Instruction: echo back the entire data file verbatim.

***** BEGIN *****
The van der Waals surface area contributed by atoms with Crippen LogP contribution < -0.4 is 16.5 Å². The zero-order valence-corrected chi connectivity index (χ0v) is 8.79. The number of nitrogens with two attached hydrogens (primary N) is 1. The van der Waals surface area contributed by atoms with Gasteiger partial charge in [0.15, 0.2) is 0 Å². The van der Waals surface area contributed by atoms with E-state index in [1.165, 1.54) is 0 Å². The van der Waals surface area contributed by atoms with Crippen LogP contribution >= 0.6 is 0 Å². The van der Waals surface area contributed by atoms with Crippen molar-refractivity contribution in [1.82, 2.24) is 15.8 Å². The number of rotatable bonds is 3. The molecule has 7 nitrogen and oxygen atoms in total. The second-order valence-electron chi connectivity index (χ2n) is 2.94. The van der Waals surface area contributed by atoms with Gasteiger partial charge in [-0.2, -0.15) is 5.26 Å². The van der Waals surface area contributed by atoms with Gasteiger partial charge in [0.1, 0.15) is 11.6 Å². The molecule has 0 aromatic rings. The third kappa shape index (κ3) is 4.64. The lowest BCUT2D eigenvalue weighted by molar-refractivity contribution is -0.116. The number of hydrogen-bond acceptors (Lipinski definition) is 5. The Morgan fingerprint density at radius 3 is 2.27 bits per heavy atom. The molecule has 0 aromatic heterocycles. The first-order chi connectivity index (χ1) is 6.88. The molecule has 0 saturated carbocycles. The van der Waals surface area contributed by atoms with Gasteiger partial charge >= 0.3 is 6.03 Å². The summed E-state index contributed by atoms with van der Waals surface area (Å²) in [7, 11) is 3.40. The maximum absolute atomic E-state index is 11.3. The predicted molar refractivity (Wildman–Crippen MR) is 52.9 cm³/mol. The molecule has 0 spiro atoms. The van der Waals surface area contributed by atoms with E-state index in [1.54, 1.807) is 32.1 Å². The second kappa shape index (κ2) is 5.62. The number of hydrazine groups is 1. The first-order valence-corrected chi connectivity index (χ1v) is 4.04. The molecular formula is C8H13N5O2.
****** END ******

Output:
The van der Waals surface area contributed by atoms with Crippen LogP contribution < -0.4 is 16.5 Å². The zero-order valence-corrected chi connectivity index (χ0v) is 8.79. The number of nitrogens with two attached hydrogens (primary N) is 1. The van der Waals surface area contributed by atoms with Gasteiger partial charge in [0.15, 0.2) is 0 Å². The van der Waals surface area contributed by atoms with E-state index in [1.165, 1.54) is 0 Å². The van der Waals surface area contributed by atoms with Crippen LogP contribution >= 0.6 is 0 Å². The van der Waals surface area contributed by atoms with Crippen molar-refractivity contribution in [1.82, 2.24) is 15.8 Å². The number of rotatable bonds is 3. The molecule has 7 nitrogen and oxygen atoms in total. The second-order valence-electron chi connectivity index (χ2n) is 2.94. The van der Waals surface area contributed by atoms with Gasteiger partial charge in [-0.2, -0.15) is 5.26 Å². The van der Waals surface area contributed by atoms with Gasteiger partial charge in [0.1, 0.15) is 11.6 Å². The molecule has 0 aromatic rings. The third kappa shape index (κ3) is 4.64. The lowest BCUT2D eigenvalue weighted by molar-refractivity contribution is -0.116. The number of hydrogen-bond acceptors (Lipinski definition) is 5. The Morgan fingerprint density at radius 3 is 2.27 bits per heavy atom. The molecule has 0 aromatic heterocycles. The first-order chi connectivity index (χ1) is 6.88. The molecule has 0 saturated carbocycles. The van der Waals surface area contributed by atoms with Gasteiger partial charge >= 0.3 is 6.03 Å². The summed E-state index contributed by atoms with van der Waals surface area (Å²) in [7, 11) is 3.40. The maximum absolute atomic E-state index is 11.3. The predicted molar refractivity (Wildman–Crippen MR) is 52.9 cm³/mol. The molecule has 0 spiro atoms. The van der Waals surface area contributed by atoms with E-state index in [1.54, 1.807) is 32.1 Å². The second kappa shape index (κ2) is 5.62. The number of hydrazine groups is 1. The first-order valence-corrected chi connectivity index (χ1v) is 4.04. The molecular formula is C8H13N5O2.